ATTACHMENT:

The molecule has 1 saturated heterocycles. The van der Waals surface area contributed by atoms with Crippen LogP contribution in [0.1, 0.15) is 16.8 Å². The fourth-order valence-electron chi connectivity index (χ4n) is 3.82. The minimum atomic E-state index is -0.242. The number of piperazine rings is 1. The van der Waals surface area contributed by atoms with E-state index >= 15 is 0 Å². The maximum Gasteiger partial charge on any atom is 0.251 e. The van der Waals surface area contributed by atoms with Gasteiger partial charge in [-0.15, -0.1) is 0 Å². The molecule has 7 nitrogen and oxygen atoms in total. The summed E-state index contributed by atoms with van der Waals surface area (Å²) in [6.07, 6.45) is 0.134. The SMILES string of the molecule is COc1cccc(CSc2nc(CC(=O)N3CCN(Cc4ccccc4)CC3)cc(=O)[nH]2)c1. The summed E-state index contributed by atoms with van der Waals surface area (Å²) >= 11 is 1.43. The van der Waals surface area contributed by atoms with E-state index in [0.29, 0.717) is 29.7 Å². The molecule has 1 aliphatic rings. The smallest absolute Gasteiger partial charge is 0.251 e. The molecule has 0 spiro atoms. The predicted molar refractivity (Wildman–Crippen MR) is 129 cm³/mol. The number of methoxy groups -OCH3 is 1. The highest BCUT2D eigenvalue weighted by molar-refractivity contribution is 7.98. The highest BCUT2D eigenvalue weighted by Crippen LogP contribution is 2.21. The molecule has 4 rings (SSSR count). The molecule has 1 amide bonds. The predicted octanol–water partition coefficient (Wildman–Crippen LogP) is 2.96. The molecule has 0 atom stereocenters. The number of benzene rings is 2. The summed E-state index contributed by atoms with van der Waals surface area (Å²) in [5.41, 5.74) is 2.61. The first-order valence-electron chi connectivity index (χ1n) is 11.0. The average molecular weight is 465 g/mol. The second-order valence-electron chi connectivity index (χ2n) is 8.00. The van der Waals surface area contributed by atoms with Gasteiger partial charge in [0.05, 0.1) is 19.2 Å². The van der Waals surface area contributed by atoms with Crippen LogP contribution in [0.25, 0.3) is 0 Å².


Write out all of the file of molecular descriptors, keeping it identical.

The molecule has 1 saturated heterocycles. The van der Waals surface area contributed by atoms with Crippen LogP contribution in [0.1, 0.15) is 16.8 Å². The fourth-order valence-electron chi connectivity index (χ4n) is 3.82. The minimum atomic E-state index is -0.242. The number of piperazine rings is 1. The van der Waals surface area contributed by atoms with E-state index >= 15 is 0 Å². The maximum Gasteiger partial charge on any atom is 0.251 e. The van der Waals surface area contributed by atoms with Gasteiger partial charge in [-0.15, -0.1) is 0 Å². The molecule has 7 nitrogen and oxygen atoms in total. The summed E-state index contributed by atoms with van der Waals surface area (Å²) in [6.07, 6.45) is 0.134. The SMILES string of the molecule is COc1cccc(CSc2nc(CC(=O)N3CCN(Cc4ccccc4)CC3)cc(=O)[nH]2)c1. The summed E-state index contributed by atoms with van der Waals surface area (Å²) >= 11 is 1.43. The van der Waals surface area contributed by atoms with E-state index in [0.29, 0.717) is 29.7 Å². The molecule has 1 aliphatic rings. The smallest absolute Gasteiger partial charge is 0.251 e. The molecule has 0 spiro atoms. The predicted molar refractivity (Wildman–Crippen MR) is 129 cm³/mol. The number of methoxy groups -OCH3 is 1. The highest BCUT2D eigenvalue weighted by molar-refractivity contribution is 7.98. The highest BCUT2D eigenvalue weighted by Crippen LogP contribution is 2.21. The molecule has 4 rings (SSSR count). The molecule has 1 amide bonds. The predicted octanol–water partition coefficient (Wildman–Crippen LogP) is 2.96. The molecule has 0 atom stereocenters. The number of benzene rings is 2. The summed E-state index contributed by atoms with van der Waals surface area (Å²) in [5.41, 5.74) is 2.61. The first-order valence-electron chi connectivity index (χ1n) is 11.0. The average molecular weight is 465 g/mol. The second-order valence-electron chi connectivity index (χ2n) is 8.00. The van der Waals surface area contributed by atoms with Gasteiger partial charge in [0.05, 0.1) is 19.2 Å². The van der Waals surface area contributed by atoms with Crippen LogP contribution in [0.25, 0.3) is 0 Å².